September 13th, 2017|

The Evolution of Disruption: How Ransomware Has Changed the Face of Disruption

A History Lesson on Ransomware The first known instance of what we now know as ransomware was seen in 1989. This first attempt was a poorly executed endeavor to extort $189 from the victims, but it was quickly discovered that recovering the files did not require the "tool" offered. The world and concept of ransomware remained relatively quiet for many years until two researchers Adam L. Young and Moti Yung wrote an academic treatise on the subject in 1996.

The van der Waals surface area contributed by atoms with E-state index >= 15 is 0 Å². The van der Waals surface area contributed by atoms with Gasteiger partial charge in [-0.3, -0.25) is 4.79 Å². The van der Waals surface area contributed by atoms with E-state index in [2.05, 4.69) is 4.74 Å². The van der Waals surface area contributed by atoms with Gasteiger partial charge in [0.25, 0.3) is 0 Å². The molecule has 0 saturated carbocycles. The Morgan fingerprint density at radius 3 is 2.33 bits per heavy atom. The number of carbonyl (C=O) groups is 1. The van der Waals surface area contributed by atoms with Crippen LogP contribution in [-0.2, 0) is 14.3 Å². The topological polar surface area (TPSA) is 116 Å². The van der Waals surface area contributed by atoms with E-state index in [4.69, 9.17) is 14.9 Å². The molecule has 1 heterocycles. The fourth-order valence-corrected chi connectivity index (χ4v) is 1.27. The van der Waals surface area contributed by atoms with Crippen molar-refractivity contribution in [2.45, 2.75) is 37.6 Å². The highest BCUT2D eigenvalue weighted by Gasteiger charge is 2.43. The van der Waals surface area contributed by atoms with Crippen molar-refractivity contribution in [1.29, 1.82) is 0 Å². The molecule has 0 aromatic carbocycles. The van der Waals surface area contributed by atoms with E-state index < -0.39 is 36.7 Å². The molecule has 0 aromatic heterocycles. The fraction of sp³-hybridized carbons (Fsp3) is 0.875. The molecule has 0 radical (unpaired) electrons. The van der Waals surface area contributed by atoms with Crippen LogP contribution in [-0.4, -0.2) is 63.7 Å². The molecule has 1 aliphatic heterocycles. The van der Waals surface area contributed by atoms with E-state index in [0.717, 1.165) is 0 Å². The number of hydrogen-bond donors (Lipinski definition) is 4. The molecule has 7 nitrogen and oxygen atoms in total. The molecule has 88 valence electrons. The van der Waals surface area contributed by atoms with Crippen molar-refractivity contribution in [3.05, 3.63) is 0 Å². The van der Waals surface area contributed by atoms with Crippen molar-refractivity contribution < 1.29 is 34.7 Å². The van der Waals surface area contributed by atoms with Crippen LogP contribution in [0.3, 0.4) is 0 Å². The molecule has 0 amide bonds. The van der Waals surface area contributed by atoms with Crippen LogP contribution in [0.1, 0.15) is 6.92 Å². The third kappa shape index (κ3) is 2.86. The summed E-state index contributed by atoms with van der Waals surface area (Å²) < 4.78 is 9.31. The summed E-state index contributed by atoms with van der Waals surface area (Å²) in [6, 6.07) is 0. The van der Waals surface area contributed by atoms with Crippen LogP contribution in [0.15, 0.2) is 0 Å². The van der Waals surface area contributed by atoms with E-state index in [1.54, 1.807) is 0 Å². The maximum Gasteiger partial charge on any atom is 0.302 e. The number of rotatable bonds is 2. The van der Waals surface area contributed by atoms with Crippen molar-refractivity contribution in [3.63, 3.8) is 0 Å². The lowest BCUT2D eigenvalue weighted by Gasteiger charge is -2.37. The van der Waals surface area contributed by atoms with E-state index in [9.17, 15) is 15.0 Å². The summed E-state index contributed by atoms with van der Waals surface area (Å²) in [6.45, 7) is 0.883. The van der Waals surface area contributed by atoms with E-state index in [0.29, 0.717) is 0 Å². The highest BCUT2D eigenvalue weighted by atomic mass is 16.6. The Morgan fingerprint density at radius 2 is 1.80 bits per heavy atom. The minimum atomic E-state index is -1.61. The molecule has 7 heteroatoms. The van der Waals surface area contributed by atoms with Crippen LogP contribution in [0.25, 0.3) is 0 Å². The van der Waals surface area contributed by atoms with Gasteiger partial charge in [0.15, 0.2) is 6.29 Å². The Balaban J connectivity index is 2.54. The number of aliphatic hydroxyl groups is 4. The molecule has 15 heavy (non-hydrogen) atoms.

August 15th, 2017|

Being a Person Does Not Mean You Understand People

IT and InfoSec professionals have been playing catch up with users since the beginning of time (as long as you consider the first computer the beginning of time like I do). This is at least partially caused by an all-encompassing misunderstanding that has been rarely noticed at best and certainly never been remediated.

July 17th, 2017|

Security Misunderstanding: We Are NOT Good With People

There is no shortage of professionals and experts talking about security, but if you want to understand security, or even just IT in general, you have to understand human beings. The users and those that administer the systems are all people. If one strives to understand and impact security overall, they must fully understand the human condition.

July 7th, 2017|

WannaCry Highlights Deeper Issues That Should Make Us All Want to Cry